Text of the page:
Thursday’s U.S. Supreme Court ruling rejecting two more concession requirements in the Port of Los Angeles clean-trucks program did not drive a stake into the heart of the port’s attempt to regulate harbor trucking, but it made the task of any port attempting to follow such a strategy more difficult.
The nation’s highest court stated that two seemingly innocuous concession requirements — that motor carriers display certain placards on their trucks, and that the companies have off-street parking plans for the trucks — violate federal pre-emption law.
However, the court did not rule on whether the port can punish violators of two remaining requirements, that motor carriers must demonstrate financial responsibility in order to call at marine terminals, and that they produce maintenance and repair programs for trucks.
In effect, the court stated that until or unless the port attempts to enforce those concession requirements, it has no action that it can rule on.
Therefore, the decision of whether to continue with the concession requirements for harbor truckers appears to be with the port. In a brief statement Thursday, Los Angeles said it is reviewing the Supreme Court’s decision. Because of political realities, it could be some time before port attorneys decide to pursue the matter further, if they choose to do so at all.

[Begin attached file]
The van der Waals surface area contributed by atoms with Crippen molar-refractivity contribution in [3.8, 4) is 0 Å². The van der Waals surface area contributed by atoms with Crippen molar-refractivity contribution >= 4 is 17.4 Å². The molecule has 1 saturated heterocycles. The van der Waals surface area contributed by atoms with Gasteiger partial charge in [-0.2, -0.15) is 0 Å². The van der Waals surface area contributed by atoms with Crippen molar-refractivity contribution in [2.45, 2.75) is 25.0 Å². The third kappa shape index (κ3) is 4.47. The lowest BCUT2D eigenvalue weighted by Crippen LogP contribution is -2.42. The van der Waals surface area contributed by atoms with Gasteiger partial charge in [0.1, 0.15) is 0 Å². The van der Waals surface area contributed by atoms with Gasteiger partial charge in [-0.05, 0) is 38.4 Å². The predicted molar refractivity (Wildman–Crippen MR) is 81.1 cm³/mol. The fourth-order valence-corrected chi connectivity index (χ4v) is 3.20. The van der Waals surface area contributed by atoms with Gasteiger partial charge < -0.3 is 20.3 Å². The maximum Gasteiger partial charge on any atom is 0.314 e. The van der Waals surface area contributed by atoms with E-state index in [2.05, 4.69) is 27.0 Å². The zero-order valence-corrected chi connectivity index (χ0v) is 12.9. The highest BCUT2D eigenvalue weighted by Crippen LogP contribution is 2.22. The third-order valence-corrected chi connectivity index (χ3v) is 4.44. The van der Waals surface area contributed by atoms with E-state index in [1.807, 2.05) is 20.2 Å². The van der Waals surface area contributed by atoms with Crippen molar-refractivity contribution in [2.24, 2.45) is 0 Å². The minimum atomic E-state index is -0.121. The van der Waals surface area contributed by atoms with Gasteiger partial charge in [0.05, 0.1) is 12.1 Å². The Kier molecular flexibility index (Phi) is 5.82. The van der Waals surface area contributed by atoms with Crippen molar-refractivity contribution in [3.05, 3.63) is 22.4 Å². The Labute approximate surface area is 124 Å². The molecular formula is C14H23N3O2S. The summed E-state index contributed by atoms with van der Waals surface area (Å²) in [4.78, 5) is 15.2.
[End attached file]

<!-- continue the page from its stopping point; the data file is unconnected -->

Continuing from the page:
The Los Angeles clean-trucks plan, which is almost identical to the Port of Long Beach program, except that in Long Beach there are no concession requirements, has been remarkably successful. As Los Angeles noted in its statement, harmful diesel emissions from trucks have been reduced by 90 percent in five years.
In that respect, any argument saying the concession requirements are needed to guarantee environmental results is spurious.
Furthermore, the clean-trucks plan in Los Angeles was a cornerstone of the overall port policy of Los Angeles Mayor Antonio Villaraigosa, who sought to achieve two goals. By implementing the clean-trucks and over-arching Clean Air Action Plan, the port is now able to secure environmental approval for expansion projects, so that goal has been accomplished.
The second goal of Villaraigosa, a former labor organizer, was to make it easier for labor unions such as the Teamsters to organize harbor truck drivers. Because the vast majority of drivers are independent owner-operators, and federal law prohibits unions from organizing independent contractors, the clean-trucks plan attempted to force trucking companies to hire the drivers as direct employees.
However, the U.S. Court of Appeals for the 9th Circuit ruled that the employee mandate violates federal law, so Villaraigosa clearly lost on that goal.
The city and port spent millions of dollars defending that argument, and now that Villaraigosa is termed out and is being replaced by former City Councilman Eric Garcetti, it is not certain if the new mayor wants to spend more money in a battle he did not initiate.
It also appears that the American Trucking Association, which took its suit against the port to the Supreme Court, accomplished much of what it intended, which is to win a ruling that will discourage other ports or cities from attempting to regulate harbor trucking.
Curtis Whalen, executive director of ATA’s Intermodal Institute, said the Teamsters’ battle to organize harbor truckers across the country appears to have shifted to a strategy to show that drivers are being misclassified as independent contractors and should be classified as direct employees.